A new GBP1.7bn (EUR1.9bn) ‘Transforming Cities Fund’ (TCF) was launched by the UK Government in November, with the news that GBP250m would be allocated to the West Midlands “for better transport”. Prime Minister Theresa May made the announcement on 20 November.
West Midlands Mayor Andy Street confirmed that the money will be used to extend Midland Metro from Wednesbury, through Dudley town centre, to the ‘DY5’ enterprise zone in Brierley Hill. The 11km (seven-mile) route has 17 planned stops (including four provisional stops) and will largely run along the formation of a disused rail line.
Mr Street said the importance of the extension “is difficult to overstate,” adding that “this has been a long time coming – many decades in fact.
“We now begin looking at the next projects we want to fund, with the extension of the Metro to Eastside to connect with the HS2 station at Curzon and the reopening of the Camp Hill line very much in our sights.”
Once the new line is open, expected for 2023, it is intended that Dudley commuters will be 40 minutes in travel time from the new Curzon Street station.
Secretary of State for Transport Chris Grayling visited Nottingham on TCF launch day: “Investment in transport is crucial to a strong and resilient economy. The Transforming Cities Fund will drive productivity and growth in cities where this is most needed, connecting communities and making it quicker and easier for people to get around.”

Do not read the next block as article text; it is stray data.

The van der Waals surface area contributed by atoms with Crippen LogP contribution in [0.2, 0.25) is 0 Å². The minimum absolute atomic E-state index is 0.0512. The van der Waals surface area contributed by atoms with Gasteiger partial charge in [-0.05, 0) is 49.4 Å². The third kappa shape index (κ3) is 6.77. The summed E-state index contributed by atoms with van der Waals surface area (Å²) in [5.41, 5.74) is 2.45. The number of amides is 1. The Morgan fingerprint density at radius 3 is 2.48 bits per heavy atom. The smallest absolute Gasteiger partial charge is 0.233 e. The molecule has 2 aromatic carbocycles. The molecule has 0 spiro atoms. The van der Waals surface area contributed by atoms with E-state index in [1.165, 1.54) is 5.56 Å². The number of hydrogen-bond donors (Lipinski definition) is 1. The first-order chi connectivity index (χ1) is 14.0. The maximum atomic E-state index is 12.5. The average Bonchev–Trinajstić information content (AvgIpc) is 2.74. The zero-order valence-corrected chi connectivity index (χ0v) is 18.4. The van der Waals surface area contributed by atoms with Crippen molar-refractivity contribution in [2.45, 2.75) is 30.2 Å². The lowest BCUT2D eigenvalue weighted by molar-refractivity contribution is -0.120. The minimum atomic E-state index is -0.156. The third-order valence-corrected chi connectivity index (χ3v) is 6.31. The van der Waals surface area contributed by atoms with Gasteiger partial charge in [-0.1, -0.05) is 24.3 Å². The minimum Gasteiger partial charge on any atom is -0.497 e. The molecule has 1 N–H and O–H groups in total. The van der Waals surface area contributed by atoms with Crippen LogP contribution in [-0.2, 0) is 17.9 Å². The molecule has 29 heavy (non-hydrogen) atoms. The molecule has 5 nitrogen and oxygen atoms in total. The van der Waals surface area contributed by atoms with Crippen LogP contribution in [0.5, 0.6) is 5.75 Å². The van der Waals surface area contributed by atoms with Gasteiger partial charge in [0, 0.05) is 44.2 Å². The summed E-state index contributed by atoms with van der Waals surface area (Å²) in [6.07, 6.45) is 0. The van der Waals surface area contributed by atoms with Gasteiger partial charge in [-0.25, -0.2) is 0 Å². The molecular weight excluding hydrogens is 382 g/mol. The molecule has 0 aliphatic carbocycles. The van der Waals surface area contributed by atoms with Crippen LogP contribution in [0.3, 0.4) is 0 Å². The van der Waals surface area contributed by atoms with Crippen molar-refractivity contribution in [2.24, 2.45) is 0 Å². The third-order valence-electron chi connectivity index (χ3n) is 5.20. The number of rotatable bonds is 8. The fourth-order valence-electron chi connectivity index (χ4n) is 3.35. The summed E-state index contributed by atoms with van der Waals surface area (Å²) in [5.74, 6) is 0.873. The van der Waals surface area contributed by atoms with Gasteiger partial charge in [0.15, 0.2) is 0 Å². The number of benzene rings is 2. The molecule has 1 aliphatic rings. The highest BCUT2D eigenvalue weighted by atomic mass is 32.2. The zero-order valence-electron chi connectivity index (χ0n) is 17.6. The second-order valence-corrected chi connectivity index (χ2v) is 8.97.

“We have already seen the impact of better integrated transport links for both passengers and the local economy in cities like Nottingham and Manchester. This new fund will enable more English cities to reap these benefits, helping to deliver the opportunities and ambition of the Industrial Strategy across the country, as well as driving forward the Northern Powerhouse and Midlands Engine.”
Just two days after the Midland Metro announcement, funding for replacement of the Tyne & Wear Metro fleet was confirmed in the UK’s annual budget statement on 22 November. The project to replace the current vehicles, which have largely been in service since the system’s opening in 1980, has been granted GBP337m (EUR377m) of finance from the National Productivity Investment Fund. A further GBP25m (EUR28m) is to come from the North East Combined Authority.
It is expected that an invitation to tender will be issued in January, with a contract award in early 2020 and vehicles starting to arrive from late 2021. Delivery of all 84 trains is expected to take two to three years.
As well as announcing the Transforming Cities Fund, the UK Government said it planned to work with industry to see the country’s spending on research and development reach 2.4% of GDP by 2027.